Too Much Icing – Part 2
In my last blog entry, I wrote about my perception that, at least in North America, we are out of touch with something important and satisfying in life, so we try to compensate through activities which produce adrenaline. This makes us feel more alive, but in a temporary way that doesn’t satisfy at a deep level.
On the other side of that coin are those who choose to numb out rather than over-stimulate, with the most common tool of numbing being the TV. There is comfort in the numbing out, and the comfort masquerades as satisfaction, but it is a poor satisfaction which can make us feel like we are sleep walking.
Beyond adrenaline and numbing out, at another level altogether is the experience of the mystic. A mystic is defined as someone who has a direct experience of the creative force, by whatever name you give it. One of the most famous mystics with whom many are familiar is the Persian poet, Rumi. When you read Rumi, the exquisite depth of his experience of life is palpable in his words. He tries to describe in so many different ways that life is rich and deep and delicious beyond measure, and he experiences that richness in elements as simple as a blade of grass. He can feel the pulse of life in that blade, and is completely filled by it.
How is it that Rumi can be filled to overflowing by a blade of grass, while we, in one of the richest parts of the world, feel no such fulfillment and continue to starve? I believe that the enlivening force within the blade of grass is what we are searching for without knowing that is what we are seeking.
We tend to confuse the feeling with the conduit it comes through. We think the feeling that we are looking for is in the new car, or in the perfect relationship or in the right job or in drugs, sex or alcohol. No one has ever taught us that the feeling is everywhere and in everything so we look in all the wrong places for that intoxicating spark of aliveness that Rumi describes.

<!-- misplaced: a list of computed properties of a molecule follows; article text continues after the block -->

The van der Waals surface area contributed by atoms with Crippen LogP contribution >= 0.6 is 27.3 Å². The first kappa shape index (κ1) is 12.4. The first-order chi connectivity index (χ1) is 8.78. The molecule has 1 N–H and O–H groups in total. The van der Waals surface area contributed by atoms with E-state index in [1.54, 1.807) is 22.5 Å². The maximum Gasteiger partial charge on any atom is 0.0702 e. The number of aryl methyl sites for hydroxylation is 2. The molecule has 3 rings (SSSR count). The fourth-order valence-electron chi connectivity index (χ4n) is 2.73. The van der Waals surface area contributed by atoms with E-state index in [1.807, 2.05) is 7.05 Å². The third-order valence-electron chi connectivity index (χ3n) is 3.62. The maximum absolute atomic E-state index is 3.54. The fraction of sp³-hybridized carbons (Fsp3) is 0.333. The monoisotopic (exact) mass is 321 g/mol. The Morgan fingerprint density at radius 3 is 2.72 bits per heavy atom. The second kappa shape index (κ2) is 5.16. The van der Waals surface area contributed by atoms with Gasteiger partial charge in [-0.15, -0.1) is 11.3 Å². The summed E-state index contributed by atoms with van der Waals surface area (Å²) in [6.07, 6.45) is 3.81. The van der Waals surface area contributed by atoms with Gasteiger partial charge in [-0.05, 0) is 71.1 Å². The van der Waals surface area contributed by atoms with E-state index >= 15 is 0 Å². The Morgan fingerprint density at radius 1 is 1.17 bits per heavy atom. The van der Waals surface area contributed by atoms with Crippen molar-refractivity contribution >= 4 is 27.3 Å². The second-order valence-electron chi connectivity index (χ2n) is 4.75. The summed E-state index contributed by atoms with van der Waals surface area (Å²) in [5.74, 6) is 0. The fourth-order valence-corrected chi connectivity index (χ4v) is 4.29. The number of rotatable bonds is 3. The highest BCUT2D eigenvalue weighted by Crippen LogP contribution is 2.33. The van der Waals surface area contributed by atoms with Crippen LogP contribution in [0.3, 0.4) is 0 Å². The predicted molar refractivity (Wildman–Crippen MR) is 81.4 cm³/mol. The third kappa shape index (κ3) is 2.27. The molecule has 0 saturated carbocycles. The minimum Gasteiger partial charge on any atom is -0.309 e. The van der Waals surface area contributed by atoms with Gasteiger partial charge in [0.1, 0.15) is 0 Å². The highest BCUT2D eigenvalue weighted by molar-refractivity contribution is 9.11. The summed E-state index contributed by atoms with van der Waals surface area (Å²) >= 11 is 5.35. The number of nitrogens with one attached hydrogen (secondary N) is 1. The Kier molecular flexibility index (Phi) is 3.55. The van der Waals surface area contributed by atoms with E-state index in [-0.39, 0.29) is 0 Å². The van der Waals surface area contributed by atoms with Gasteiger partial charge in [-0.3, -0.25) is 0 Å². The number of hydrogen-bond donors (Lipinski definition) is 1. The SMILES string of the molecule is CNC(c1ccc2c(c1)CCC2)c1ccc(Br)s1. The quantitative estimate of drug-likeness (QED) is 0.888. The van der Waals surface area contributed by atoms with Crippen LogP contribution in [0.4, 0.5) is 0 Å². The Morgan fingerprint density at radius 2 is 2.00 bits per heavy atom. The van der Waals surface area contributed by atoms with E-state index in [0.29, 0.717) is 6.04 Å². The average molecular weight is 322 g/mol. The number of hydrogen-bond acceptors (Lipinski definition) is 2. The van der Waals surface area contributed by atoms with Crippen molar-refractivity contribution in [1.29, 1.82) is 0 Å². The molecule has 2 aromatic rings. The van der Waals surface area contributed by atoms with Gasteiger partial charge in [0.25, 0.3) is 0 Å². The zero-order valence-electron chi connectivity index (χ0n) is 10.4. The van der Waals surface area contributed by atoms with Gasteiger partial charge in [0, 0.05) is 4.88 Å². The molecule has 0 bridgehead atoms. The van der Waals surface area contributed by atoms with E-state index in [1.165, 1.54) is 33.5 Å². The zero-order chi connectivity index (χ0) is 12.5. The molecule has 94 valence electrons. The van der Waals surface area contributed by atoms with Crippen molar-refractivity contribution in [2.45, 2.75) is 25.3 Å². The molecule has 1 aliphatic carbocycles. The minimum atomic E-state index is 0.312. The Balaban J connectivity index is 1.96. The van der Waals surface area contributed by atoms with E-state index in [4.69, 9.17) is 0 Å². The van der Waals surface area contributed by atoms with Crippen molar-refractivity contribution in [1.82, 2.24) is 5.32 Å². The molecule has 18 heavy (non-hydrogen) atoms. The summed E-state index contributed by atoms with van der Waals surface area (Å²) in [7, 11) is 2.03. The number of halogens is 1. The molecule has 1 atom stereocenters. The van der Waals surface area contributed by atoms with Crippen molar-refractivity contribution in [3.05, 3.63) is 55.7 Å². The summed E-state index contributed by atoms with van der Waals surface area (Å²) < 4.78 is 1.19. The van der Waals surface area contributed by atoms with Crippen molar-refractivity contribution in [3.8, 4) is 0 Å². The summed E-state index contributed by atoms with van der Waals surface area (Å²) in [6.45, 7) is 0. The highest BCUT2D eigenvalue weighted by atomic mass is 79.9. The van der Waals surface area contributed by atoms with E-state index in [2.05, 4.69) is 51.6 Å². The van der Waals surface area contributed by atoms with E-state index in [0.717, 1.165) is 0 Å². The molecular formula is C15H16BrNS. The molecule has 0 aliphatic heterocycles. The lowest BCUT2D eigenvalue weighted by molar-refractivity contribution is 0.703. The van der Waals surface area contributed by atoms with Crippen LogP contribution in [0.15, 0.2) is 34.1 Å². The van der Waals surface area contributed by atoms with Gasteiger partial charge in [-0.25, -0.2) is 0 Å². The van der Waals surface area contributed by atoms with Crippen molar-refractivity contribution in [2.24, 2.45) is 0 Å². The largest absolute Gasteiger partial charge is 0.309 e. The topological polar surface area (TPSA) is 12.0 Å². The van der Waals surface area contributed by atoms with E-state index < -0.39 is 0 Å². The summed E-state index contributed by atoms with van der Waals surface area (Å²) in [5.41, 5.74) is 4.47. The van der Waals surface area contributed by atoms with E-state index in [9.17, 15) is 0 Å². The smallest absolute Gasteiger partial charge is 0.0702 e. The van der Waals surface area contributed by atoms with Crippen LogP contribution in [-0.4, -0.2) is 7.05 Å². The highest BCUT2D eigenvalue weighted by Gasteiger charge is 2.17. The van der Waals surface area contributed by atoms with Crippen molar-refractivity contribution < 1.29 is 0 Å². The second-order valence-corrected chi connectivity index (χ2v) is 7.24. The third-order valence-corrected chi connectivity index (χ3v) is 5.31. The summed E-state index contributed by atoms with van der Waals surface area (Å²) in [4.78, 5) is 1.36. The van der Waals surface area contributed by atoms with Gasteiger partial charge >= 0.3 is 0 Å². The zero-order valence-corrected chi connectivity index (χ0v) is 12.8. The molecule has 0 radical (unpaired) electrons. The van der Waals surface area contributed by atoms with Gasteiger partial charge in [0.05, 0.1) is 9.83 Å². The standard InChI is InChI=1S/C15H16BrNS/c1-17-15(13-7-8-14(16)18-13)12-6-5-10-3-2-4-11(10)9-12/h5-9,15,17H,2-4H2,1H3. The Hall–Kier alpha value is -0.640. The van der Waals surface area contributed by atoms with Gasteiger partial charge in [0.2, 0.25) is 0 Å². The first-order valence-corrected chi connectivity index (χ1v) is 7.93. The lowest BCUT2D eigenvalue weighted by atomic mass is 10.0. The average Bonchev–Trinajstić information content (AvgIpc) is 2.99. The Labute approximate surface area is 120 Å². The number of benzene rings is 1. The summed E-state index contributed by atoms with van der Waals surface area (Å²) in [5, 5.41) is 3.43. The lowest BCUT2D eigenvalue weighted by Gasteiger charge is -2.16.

Most of us lurk somewhere between numb and numinous. Most of us don’t have the gift of the mystic to see and feel the ecstasy of life in every tiny thing. But knowing it is there, knowing that depth and richness is available, we are much further ahead in how to look for it. For most, it is not an easy search but there are indicators and clues which we can learn to follow.
It is a little like the “hotter, colder” game we used to play as children when leading someone to find a hidden item. “You’re getting warmer – warmer, warmer! No, colder, colder!” I’m sure you remember the game. The clues are like that and feeling better is the guide. If we move steadily in the direction of what feels better, we can begin the journey. By feeling better I don’t mean feeling stimulated, I am referring to a feeling of “rightness” inside which may be very tiny at first, but baby steps is all we need to take in the beginning.
We may not have the capacity to be a mystic, but everyone has the capacity to begin to see beauty in life and to be touched and fed by it.
Don’t ask yourself what the world needs;
ask yourself what makes you come alive.
And then go and do that.
Because what the world needs is people who
have come alive.”